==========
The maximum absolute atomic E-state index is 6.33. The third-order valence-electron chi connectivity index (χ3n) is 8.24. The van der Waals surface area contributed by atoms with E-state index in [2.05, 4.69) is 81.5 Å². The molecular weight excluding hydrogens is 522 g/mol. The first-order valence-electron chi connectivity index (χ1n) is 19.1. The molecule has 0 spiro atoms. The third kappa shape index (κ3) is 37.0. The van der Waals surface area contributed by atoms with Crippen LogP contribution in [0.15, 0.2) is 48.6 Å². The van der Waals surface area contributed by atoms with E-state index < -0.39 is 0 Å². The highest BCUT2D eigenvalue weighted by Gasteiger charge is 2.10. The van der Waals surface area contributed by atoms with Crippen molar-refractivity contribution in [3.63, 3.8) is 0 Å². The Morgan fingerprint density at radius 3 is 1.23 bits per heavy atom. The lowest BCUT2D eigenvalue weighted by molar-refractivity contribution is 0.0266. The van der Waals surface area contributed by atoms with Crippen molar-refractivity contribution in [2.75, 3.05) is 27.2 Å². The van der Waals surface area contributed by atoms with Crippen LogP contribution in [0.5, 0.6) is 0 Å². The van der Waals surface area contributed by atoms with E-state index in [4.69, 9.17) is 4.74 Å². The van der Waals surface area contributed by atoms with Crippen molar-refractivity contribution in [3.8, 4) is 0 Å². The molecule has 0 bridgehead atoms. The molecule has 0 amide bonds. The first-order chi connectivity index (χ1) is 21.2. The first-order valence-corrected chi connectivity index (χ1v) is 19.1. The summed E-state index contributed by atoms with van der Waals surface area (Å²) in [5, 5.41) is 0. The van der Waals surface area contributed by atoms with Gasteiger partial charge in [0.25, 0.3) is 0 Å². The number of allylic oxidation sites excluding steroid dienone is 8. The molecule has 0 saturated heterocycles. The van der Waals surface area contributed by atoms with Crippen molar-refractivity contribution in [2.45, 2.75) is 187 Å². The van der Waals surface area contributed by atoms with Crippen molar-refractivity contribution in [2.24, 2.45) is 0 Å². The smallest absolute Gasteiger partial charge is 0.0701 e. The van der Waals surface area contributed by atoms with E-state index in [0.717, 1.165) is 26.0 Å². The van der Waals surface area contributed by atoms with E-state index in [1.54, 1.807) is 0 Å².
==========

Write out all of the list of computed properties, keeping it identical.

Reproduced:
The maximum absolute atomic E-state index is 6.33. The third-order valence-electron chi connectivity index (χ3n) is 8.24. The van der Waals surface area contributed by atoms with E-state index in [2.05, 4.69) is 81.5 Å². The molecular weight excluding hydrogens is 522 g/mol. The first-order valence-electron chi connectivity index (χ1n) is 19.1. The molecule has 0 spiro atoms. The third kappa shape index (κ3) is 37.0. The van der Waals surface area contributed by atoms with Crippen LogP contribution in [0.15, 0.2) is 48.6 Å². The van der Waals surface area contributed by atoms with E-state index < -0.39 is 0 Å². The highest BCUT2D eigenvalue weighted by Gasteiger charge is 2.10. The van der Waals surface area contributed by atoms with Crippen molar-refractivity contribution in [3.63, 3.8) is 0 Å². The Morgan fingerprint density at radius 3 is 1.23 bits per heavy atom. The lowest BCUT2D eigenvalue weighted by molar-refractivity contribution is 0.0266. The van der Waals surface area contributed by atoms with Crippen molar-refractivity contribution in [2.75, 3.05) is 27.2 Å². The van der Waals surface area contributed by atoms with Crippen LogP contribution in [0.5, 0.6) is 0 Å². The van der Waals surface area contributed by atoms with E-state index in [4.69, 9.17) is 4.74 Å². The van der Waals surface area contributed by atoms with Crippen molar-refractivity contribution in [3.8, 4) is 0 Å². The molecule has 0 bridgehead atoms. The molecule has 0 amide bonds. The first-order chi connectivity index (χ1) is 21.2. The first-order valence-corrected chi connectivity index (χ1v) is 19.1. The summed E-state index contributed by atoms with van der Waals surface area (Å²) in [5, 5.41) is 0. The van der Waals surface area contributed by atoms with Gasteiger partial charge in [0.25, 0.3) is 0 Å². The number of allylic oxidation sites excluding steroid dienone is 8. The molecule has 0 saturated heterocycles. The van der Waals surface area contributed by atoms with Crippen molar-refractivity contribution in [2.45, 2.75) is 187 Å². The van der Waals surface area contributed by atoms with Crippen molar-refractivity contribution in [2.24, 2.45) is 0 Å². The smallest absolute Gasteiger partial charge is 0.0701 e. The van der Waals surface area contributed by atoms with E-state index in [0.717, 1.165) is 26.0 Å². The van der Waals surface area contributed by atoms with E-state index in [1.54, 1.807) is 0 Å².